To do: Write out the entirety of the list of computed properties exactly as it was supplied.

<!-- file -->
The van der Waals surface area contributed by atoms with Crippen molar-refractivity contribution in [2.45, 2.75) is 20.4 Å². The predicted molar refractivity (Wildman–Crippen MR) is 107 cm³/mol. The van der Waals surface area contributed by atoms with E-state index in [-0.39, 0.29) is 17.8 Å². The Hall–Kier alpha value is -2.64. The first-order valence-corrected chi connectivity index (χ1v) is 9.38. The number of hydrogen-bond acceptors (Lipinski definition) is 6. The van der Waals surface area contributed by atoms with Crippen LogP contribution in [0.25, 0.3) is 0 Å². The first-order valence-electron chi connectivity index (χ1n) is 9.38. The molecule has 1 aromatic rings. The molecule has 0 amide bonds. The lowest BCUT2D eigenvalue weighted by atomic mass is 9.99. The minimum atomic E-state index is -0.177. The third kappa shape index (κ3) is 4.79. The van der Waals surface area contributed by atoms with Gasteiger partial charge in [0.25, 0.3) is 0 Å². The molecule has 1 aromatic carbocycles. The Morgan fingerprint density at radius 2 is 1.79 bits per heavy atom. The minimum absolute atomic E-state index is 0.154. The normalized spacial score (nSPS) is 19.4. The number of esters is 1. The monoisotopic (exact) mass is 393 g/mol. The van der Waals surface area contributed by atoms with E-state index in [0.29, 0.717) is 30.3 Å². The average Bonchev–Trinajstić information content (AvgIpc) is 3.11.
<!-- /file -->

The van der Waals surface area contributed by atoms with Crippen molar-refractivity contribution in [2.45, 2.75) is 20.4 Å². The predicted molar refractivity (Wildman–Crippen MR) is 107 cm³/mol. The van der Waals surface area contributed by atoms with E-state index in [-0.39, 0.29) is 17.8 Å². The Hall–Kier alpha value is -2.64. The first-order valence-corrected chi connectivity index (χ1v) is 9.38. The number of hydrogen-bond acceptors (Lipinski definition) is 6. The van der Waals surface area contributed by atoms with Crippen LogP contribution in [0.25, 0.3) is 0 Å². The first-order valence-electron chi connectivity index (χ1n) is 9.38. The molecule has 1 aromatic rings. The molecule has 0 amide bonds. The lowest BCUT2D eigenvalue weighted by atomic mass is 9.99. The minimum atomic E-state index is -0.177. The third kappa shape index (κ3) is 4.79. The van der Waals surface area contributed by atoms with Gasteiger partial charge in [0.25, 0.3) is 0 Å². The molecule has 1 aromatic carbocycles. The Morgan fingerprint density at radius 2 is 1.79 bits per heavy atom. The minimum absolute atomic E-state index is 0.154. The normalized spacial score (nSPS) is 19.4. The number of esters is 1. The monoisotopic (exact) mass is 393 g/mol. The van der Waals surface area contributed by atoms with E-state index in [0.29, 0.717) is 30.3 Å². The average Bonchev–Trinajstić information content (AvgIpc) is 3.11.